I am running a Debian VPS and i did a port scan and found these services

135/tcp  filtered msrpc
139/tcp  filtered netbios-ssn
445/tcp  filtered microsoft-ds
593/tcp  filtered http-rpc-epmap
1720/tcp filtered H.323/Q.931
6881/tcp filtered bittorrent-tracker
6901/tcp filtered jetstream
6969/tcp filtered acmsoda

The one that stood out for me was the bittorrent-tracker, i do not use it for torrenting and therefore do not know why it would be on there. Does this mean it could have been compromised?

Also do you know how i would remove this service?


nmap indicating "filtered" simply means that the packets are being blackholed somewhere between your nmap client and the target being scanned.

It does not indicate anything specific about your VPS itself. It is more likely an indication that your VPS provider or their facility filters traffic on these ports.

Filtered means that a firewall, filter, or other network obstacle is blocking the port so that Nmap cannot tell whether it is open or closed.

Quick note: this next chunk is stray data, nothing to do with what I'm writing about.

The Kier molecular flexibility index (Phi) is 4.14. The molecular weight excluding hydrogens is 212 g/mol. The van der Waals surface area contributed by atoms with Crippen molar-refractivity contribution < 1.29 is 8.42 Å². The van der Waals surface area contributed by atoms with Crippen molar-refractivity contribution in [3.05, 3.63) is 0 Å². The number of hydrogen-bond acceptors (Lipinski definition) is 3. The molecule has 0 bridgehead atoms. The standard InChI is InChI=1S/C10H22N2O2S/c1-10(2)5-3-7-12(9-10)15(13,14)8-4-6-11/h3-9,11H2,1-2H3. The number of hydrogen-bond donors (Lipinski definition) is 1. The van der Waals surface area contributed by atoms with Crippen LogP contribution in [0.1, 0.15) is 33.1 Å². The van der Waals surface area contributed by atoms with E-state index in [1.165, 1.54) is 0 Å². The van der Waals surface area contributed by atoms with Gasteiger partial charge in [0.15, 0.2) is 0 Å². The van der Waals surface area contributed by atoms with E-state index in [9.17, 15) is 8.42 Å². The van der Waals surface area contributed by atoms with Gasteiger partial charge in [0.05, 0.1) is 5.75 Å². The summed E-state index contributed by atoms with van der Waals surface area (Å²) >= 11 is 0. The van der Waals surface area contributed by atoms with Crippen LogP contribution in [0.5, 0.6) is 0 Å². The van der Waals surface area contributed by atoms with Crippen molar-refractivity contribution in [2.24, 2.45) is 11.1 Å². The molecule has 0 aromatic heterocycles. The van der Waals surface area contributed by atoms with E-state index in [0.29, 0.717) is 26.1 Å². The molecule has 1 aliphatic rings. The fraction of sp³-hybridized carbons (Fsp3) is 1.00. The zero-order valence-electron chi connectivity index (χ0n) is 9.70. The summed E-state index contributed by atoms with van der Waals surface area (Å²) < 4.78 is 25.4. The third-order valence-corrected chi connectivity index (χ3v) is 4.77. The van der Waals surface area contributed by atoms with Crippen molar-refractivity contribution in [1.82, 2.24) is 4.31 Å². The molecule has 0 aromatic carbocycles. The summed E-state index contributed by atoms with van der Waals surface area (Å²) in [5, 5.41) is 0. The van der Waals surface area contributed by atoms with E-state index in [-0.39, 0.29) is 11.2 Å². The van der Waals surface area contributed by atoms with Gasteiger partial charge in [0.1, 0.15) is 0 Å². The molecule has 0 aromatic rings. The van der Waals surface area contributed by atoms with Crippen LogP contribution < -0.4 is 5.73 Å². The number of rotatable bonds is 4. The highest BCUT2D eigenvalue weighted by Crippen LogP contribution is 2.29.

-- http://nmap.org/book/man.html

You can simulate this for a specific TCP port on Linux (with or without something listening on that port) using iptables and a DROP target. The DROP results in a complete lack of response, and triggers the "filtered" result in nmap.

Compare this with a "closed" port which would result in an RST being sent, or a port which you may have configured with an ICMP "administratively prohibited" or similar message.


You need to run netstat -pant | grep ':6881' on the server to see what is attached to that port, if anything.

Followup your external scan with manual verification.

  • netstat -anp | grep 6901 did this one each one, no process running – h00j May 7 '12 at 22:59
  • then you need to reference @jeff 's answer about filtered ports – schroeder May 7 '12 at 23:01

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